Currently, there is great interest in the development of ways to achieve the benefits of radiation treatments with reduced negative effects. The present study demonstrates the utilization of radio-luminescent particles (RLPs) as a means to achieve radio-sensitization and enhancement and their ability to affect head- and neck-cancer-cell cultures (in vitro) and xenografts (in vivo). Our approach utilizes a naturally abundant radio-luminescent mineral, calcium tungstate (CaWO4), in its micro or nanoparticulate form for generating secondary UV-A light by γ ray or X-ray photons. In vitro tests demonstrate that unoptimized RLP materials (uncoated CaWO4 (CWO) microparticles (MPs) and PEG-PLA-coated CWO nanoparticles (NPs)) induce a significant enhancement of the tumor-suppressive effect of X-rays and γ rays in both radio-sensitive- and radio-resistant-cancer models; uncoated CWO MPs and PEG-PLA-coated CWO NPs demonstrate comparable radio-sensitization efficacies in vitro. Mechanistic studies reveal that concomitant CaWO4 causes increased mitotic death in radio-resistant cells treated with radiation, whereas CaWO4 sensitizes radio-sensitive cells to X-ray-induced apoptosis and necrosis. The radio-sensitization efficacy of intratumorally injected CaWO4 particles (uncoated CWO MPs and PEG-PLA-coated CWO NPs) is also evaluated in vivo in mouse head- and neck-cancer xenografts. Uncoated CWO MPs suppress tumor growth more effectively than PEG-PLA-coated CWO NPs. On the basis of theoretical considerations, an argument is proposed that uncoated CWO MPs release subtoxic levels of tungstate ions, which cause increased photoelectric-electron-emission effects. The effect of folic acid functionalization on the in vitro radio-sensitization behavior produced by PEG-PLA-coated CWO NPs is studied. Surface folic acid results in a significant improvement in the radio-sensitization efficiency of CaWO4.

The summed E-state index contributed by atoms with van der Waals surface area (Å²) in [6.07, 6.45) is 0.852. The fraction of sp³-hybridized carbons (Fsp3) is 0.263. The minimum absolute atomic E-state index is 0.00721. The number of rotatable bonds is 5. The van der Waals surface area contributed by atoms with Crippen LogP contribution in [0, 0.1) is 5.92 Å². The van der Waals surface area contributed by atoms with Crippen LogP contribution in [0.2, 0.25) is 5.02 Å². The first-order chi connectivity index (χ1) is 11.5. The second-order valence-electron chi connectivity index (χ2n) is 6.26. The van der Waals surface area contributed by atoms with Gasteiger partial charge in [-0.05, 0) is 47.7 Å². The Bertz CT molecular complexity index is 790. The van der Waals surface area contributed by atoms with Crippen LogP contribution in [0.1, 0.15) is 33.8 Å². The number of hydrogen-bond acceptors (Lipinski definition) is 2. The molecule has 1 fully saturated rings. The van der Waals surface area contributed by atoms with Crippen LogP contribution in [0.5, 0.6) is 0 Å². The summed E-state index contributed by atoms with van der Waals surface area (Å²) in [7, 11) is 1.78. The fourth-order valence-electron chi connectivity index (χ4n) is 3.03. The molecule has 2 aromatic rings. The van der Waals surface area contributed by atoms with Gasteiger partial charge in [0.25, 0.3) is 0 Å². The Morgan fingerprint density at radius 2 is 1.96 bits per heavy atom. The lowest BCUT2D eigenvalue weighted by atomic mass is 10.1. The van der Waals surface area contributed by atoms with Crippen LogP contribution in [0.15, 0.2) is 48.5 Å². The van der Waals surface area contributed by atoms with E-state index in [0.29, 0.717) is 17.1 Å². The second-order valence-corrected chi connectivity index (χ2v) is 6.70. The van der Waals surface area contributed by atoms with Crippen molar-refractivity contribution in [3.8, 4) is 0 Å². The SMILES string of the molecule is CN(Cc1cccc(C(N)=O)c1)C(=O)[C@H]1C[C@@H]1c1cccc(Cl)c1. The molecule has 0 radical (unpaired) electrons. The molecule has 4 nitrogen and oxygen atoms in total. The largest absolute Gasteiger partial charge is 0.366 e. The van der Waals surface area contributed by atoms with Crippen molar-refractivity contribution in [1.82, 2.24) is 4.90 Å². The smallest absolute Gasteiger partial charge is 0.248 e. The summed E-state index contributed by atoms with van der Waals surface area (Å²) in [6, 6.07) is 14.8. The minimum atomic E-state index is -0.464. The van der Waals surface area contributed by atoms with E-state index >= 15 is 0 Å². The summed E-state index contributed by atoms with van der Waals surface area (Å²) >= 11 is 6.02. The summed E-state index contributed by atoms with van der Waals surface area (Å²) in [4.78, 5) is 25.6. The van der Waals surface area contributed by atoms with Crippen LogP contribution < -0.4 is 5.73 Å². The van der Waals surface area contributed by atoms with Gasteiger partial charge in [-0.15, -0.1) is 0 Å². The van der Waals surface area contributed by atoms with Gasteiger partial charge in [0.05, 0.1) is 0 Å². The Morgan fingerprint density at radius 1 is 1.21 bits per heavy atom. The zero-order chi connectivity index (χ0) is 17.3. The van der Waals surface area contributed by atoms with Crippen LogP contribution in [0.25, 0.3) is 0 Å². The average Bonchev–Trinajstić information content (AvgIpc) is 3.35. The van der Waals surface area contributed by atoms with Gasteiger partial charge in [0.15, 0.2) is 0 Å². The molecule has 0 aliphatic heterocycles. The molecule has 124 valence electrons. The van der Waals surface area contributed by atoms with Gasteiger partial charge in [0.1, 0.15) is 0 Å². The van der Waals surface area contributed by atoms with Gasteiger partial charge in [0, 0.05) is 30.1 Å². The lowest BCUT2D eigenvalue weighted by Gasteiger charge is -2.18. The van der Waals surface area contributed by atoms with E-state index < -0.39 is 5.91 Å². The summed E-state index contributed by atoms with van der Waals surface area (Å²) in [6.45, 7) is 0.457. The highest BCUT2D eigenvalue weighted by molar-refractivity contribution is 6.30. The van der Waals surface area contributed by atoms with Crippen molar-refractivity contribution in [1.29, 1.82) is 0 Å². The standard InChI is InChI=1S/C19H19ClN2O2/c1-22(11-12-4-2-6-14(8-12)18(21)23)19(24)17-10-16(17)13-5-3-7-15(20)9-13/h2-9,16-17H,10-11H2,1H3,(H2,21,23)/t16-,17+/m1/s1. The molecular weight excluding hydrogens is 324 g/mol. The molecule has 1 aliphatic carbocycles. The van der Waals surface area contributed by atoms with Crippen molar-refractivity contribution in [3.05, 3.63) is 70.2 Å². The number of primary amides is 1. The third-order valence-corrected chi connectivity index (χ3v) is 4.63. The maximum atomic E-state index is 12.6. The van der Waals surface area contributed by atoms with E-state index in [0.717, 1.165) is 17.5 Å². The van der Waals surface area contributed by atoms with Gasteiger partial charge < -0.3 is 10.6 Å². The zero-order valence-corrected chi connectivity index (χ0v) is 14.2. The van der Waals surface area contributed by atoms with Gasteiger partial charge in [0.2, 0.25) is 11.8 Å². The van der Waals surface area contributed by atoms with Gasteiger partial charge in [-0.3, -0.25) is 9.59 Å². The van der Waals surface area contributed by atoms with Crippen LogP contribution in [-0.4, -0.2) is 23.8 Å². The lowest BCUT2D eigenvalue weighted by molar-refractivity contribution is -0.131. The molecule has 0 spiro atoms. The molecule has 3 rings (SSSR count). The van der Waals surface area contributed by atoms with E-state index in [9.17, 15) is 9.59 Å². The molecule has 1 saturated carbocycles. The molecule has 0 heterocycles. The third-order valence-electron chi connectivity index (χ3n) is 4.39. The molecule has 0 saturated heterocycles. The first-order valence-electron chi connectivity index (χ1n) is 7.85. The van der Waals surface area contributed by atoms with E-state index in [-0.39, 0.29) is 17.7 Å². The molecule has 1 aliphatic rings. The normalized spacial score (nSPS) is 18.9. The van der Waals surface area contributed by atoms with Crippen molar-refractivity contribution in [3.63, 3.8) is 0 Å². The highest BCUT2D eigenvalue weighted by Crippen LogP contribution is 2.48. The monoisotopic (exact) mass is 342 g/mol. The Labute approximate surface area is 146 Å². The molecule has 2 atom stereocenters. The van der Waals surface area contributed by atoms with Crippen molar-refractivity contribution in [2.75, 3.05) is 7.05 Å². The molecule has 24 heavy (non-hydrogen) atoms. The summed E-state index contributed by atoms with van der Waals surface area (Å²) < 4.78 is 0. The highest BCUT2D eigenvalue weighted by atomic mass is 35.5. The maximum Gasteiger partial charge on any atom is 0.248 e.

ASJC Scopus subject areas
- Biomedical Engineering